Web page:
Spiritual Life


And falling to his knees he cries out with a loud voice, “Lord, do not hold this sin against them.” And when he said this, he fell asleep.

Acts 7: 60

Forgiveness is one of the most powerful acts that is within the realm of human endeavor. This is especially true when the person or people that are being forgiven are guilty of perpetrating wrong against their benefactor. The wrong that was done to Stephen in this event from the history of the church in Jerusalem during those tumultuous times that came about after Jesus was crucified was as great as it can possibly get. For Stephen had been tried and convicted of blasphemy against God and was then taken outside of the city where he was brutally and violently executed by means of stoning. Stoning is a highly personal device for bringing about the torturous murder of a victim. This follower of the Risen Christ used his final breaths in order to speak out forgiveness for the people whose anger was being poured into his flesh by the impact of every jagged rock that impacted with his body.

This example of forgiveness is extreme. Yet, Stephen is doing nothing more than following His Master in this attitude of the heart, mind, and spirit. Remember, Jesus also forgave His executioners from the cross as He was establishing this same grace for all of us for the rest of time. In Christ, we are forgiven; through Christ’s blood, we are baptized into eternity as our universal separation from God and antagonism with the Lord are reconciled as Christ pronounces upon us the innocence that only He deserves. For Stephen to be able to forgive the people in the mob that was taking his life from him required something that came from a source that was far greater than anything that he naturally possessed. This was an act of both his will and of his heart, and it was one that, coming in this final moment of his earthly agony, required strength of body and of spirit that was beyond anything that people are capable of doing from within their own resources.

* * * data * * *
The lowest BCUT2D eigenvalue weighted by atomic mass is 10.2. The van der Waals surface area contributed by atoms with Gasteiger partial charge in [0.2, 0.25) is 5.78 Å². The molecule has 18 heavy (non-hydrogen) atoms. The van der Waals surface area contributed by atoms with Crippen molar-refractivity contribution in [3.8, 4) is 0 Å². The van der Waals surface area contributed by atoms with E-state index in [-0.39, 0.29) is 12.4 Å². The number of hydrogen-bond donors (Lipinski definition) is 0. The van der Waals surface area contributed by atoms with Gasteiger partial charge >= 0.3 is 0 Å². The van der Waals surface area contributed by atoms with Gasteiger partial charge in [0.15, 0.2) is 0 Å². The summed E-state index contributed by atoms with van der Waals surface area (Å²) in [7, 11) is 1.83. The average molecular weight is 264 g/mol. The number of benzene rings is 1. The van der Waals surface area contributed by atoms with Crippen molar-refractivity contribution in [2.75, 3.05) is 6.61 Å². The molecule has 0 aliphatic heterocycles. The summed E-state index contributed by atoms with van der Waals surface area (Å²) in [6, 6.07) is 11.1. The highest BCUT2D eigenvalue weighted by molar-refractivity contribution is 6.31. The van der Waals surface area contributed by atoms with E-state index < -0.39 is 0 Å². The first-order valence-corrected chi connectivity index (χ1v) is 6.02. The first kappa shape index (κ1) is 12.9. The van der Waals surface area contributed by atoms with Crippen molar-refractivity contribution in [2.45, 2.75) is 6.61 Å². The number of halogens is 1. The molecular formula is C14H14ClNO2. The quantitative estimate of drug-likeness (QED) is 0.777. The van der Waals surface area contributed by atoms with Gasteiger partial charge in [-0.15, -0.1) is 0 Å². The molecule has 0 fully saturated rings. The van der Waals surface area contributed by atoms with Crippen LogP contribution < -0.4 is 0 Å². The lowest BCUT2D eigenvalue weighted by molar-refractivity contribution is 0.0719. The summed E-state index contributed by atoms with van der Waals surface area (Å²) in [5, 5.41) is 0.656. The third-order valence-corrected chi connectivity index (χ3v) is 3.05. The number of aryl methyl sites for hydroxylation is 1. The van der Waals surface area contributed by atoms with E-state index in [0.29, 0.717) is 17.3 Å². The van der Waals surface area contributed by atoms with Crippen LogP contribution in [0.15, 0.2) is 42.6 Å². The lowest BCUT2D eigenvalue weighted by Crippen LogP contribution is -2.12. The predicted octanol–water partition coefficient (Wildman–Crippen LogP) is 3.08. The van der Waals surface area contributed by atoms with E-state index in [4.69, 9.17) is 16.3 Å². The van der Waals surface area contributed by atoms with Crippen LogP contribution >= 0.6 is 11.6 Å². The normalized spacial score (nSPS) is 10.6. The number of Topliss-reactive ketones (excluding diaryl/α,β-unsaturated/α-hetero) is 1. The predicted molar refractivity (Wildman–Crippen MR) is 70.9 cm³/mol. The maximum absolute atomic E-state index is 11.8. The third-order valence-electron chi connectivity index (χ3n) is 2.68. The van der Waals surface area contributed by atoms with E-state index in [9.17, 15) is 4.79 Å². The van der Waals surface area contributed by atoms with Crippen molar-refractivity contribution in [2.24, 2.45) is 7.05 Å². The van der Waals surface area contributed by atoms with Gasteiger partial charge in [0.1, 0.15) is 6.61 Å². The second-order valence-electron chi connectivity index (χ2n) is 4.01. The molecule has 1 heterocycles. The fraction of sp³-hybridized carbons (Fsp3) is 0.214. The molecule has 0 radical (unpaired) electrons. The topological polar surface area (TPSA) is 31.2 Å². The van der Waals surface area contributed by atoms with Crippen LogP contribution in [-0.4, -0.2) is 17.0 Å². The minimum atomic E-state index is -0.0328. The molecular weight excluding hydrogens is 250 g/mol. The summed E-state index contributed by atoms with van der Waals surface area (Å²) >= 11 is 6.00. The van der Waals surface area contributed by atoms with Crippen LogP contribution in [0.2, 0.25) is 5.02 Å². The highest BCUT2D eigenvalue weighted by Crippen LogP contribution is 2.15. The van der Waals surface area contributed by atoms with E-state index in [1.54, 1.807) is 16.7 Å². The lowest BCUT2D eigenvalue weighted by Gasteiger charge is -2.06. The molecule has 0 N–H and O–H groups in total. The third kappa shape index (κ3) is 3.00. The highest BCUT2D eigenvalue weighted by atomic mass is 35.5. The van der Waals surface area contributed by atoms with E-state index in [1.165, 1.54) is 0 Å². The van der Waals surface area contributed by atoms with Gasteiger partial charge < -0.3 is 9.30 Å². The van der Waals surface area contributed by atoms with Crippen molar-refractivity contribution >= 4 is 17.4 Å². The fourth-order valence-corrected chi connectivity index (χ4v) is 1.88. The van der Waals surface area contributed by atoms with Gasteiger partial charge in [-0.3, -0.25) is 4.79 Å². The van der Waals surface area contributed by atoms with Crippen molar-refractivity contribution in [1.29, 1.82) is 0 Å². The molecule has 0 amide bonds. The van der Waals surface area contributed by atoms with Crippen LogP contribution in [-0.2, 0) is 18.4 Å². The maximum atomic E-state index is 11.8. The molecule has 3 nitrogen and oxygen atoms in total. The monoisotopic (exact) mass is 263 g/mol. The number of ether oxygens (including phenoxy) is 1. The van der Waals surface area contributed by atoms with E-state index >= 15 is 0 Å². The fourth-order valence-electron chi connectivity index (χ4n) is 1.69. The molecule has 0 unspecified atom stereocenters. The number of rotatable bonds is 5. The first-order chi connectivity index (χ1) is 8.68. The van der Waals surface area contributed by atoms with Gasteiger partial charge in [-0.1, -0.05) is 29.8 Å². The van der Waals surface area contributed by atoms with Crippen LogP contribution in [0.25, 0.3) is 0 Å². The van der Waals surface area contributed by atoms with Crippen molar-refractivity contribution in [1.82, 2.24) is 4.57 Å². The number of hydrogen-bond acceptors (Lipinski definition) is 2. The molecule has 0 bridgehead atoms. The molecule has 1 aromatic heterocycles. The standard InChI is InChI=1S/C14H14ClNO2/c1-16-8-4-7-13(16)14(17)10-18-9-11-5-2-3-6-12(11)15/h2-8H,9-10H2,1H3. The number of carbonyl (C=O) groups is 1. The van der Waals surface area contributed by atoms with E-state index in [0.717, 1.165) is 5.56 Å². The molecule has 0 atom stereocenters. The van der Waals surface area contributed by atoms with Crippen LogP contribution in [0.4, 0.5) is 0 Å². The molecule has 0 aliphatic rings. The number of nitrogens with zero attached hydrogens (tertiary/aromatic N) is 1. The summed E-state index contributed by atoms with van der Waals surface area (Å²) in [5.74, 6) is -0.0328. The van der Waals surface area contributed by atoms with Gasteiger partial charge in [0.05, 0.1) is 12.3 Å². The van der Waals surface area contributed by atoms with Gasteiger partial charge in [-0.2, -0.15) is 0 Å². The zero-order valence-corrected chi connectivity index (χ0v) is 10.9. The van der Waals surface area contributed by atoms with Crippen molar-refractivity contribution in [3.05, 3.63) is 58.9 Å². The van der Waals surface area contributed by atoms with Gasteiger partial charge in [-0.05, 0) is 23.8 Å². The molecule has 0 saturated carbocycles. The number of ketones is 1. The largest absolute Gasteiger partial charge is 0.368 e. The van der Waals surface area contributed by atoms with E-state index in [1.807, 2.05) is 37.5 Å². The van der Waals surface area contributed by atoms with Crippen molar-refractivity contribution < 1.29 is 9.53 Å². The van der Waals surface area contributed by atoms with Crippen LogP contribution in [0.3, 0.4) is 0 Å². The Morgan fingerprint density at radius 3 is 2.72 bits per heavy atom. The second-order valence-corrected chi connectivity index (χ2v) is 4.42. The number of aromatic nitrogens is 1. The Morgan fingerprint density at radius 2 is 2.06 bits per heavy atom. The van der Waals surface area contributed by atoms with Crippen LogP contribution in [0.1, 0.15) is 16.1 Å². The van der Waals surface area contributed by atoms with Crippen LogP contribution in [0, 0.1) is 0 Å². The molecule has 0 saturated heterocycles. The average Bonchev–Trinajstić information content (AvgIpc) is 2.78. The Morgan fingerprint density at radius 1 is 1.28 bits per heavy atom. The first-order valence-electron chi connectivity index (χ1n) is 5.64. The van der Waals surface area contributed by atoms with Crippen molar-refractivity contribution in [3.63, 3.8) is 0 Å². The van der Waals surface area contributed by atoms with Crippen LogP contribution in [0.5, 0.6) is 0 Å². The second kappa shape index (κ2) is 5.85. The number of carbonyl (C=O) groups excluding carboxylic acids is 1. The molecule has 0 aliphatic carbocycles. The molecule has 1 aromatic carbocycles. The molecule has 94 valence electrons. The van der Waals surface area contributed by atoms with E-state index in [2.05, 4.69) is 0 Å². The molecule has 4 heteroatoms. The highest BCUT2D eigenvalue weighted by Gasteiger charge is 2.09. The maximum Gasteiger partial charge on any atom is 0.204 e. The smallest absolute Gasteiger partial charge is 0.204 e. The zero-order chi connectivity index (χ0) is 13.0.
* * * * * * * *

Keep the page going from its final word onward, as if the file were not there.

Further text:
These words are those of the Spirit within Stephen, and this act of forgiveness is supernatural in its inspiration and in its execution. God forgives us because we have accepted Christ as Savior and Lord of our lives. Christ retains the role and the right to judge all human hearts and to tender this same grace to all that He deems worthy. Out flawed and frail human capacity to so determine who is righteous and which of us is worthy is no longer in play. Thus, we have no other choice than to follow Stephen’s example and to forgive people in all sorts of circumstances and situations. Forgiveness is complex, and it does not necessarily mean that a person is trusted and accepted fully regardless of what they may have done or the attitudes of their hearts and minds. Yet, forgiveness releases us from being responsible for establishing judgement and tendering eternal sanctions upon others; so, it also allows for us to extend Christ’s call to repentance and enter into restoration of relationship with the ones that have offended against us. Forgiveness enters us into the processes of bringing life after death, and this endeavor is Christ’s ultimate mission and our greatest calling as His people.